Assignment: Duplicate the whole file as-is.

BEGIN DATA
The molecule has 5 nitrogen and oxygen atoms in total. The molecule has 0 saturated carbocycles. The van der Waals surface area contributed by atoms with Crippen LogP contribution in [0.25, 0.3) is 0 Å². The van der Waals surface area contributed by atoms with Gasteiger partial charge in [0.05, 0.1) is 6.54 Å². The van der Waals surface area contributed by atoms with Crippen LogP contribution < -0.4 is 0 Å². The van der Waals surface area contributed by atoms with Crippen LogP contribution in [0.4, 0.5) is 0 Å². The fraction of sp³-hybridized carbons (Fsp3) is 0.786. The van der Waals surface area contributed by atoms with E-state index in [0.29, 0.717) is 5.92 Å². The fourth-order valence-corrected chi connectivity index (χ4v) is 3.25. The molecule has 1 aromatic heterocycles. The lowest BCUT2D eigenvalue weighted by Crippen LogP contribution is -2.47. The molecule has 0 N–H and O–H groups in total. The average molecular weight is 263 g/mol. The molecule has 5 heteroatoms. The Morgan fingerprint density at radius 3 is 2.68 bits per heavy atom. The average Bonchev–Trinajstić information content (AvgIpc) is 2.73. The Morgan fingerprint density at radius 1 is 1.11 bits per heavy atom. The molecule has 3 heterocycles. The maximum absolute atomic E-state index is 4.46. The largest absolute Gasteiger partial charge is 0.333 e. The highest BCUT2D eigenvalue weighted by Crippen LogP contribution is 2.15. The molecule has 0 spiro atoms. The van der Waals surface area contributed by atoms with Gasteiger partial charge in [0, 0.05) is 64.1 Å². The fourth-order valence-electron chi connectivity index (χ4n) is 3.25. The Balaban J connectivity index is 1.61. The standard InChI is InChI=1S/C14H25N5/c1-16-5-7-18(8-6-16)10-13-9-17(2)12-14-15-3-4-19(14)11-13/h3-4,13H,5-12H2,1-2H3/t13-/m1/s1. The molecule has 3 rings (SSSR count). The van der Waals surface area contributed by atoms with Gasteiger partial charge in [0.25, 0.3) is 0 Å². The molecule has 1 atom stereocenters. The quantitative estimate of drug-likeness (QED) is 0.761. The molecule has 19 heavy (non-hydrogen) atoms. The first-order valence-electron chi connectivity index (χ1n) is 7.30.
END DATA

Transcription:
The molecule has 5 nitrogen and oxygen atoms in total. The molecule has 0 saturated carbocycles. The van der Waals surface area contributed by atoms with Crippen LogP contribution in [0.25, 0.3) is 0 Å². The van der Waals surface area contributed by atoms with Gasteiger partial charge in [0.05, 0.1) is 6.54 Å². The van der Waals surface area contributed by atoms with Crippen LogP contribution < -0.4 is 0 Å². The van der Waals surface area contributed by atoms with Crippen LogP contribution in [0.4, 0.5) is 0 Å². The fraction of sp³-hybridized carbons (Fsp3) is 0.786. The van der Waals surface area contributed by atoms with E-state index in [0.29, 0.717) is 5.92 Å². The fourth-order valence-corrected chi connectivity index (χ4v) is 3.25. The molecule has 1 aromatic heterocycles. The lowest BCUT2D eigenvalue weighted by Crippen LogP contribution is -2.47. The molecule has 0 N–H and O–H groups in total. The average molecular weight is 263 g/mol. The molecule has 5 heteroatoms. The Morgan fingerprint density at radius 3 is 2.68 bits per heavy atom. The average Bonchev–Trinajstić information content (AvgIpc) is 2.73. The Morgan fingerprint density at radius 1 is 1.11 bits per heavy atom. The molecule has 3 heterocycles. The maximum absolute atomic E-state index is 4.46. The largest absolute Gasteiger partial charge is 0.333 e. The highest BCUT2D eigenvalue weighted by Crippen LogP contribution is 2.15. The molecule has 0 spiro atoms. The van der Waals surface area contributed by atoms with Gasteiger partial charge in [0, 0.05) is 64.1 Å². The fourth-order valence-electron chi connectivity index (χ4n) is 3.25. The Balaban J connectivity index is 1.61. The standard InChI is InChI=1S/C14H25N5/c1-16-5-7-18(8-6-16)10-13-9-17(2)12-14-15-3-4-19(14)11-13/h3-4,13H,5-12H2,1-2H3/t13-/m1/s1. The molecule has 3 rings (SSSR count). The van der Waals surface area contributed by atoms with Gasteiger partial charge in [0.25, 0.3) is 0 Å². The molecule has 1 atom stereocenters. The quantitative estimate of drug-likeness (QED) is 0.761. The molecule has 19 heavy (non-hydrogen) atoms. The first-order valence-electron chi connectivity index (χ1n) is 7.30.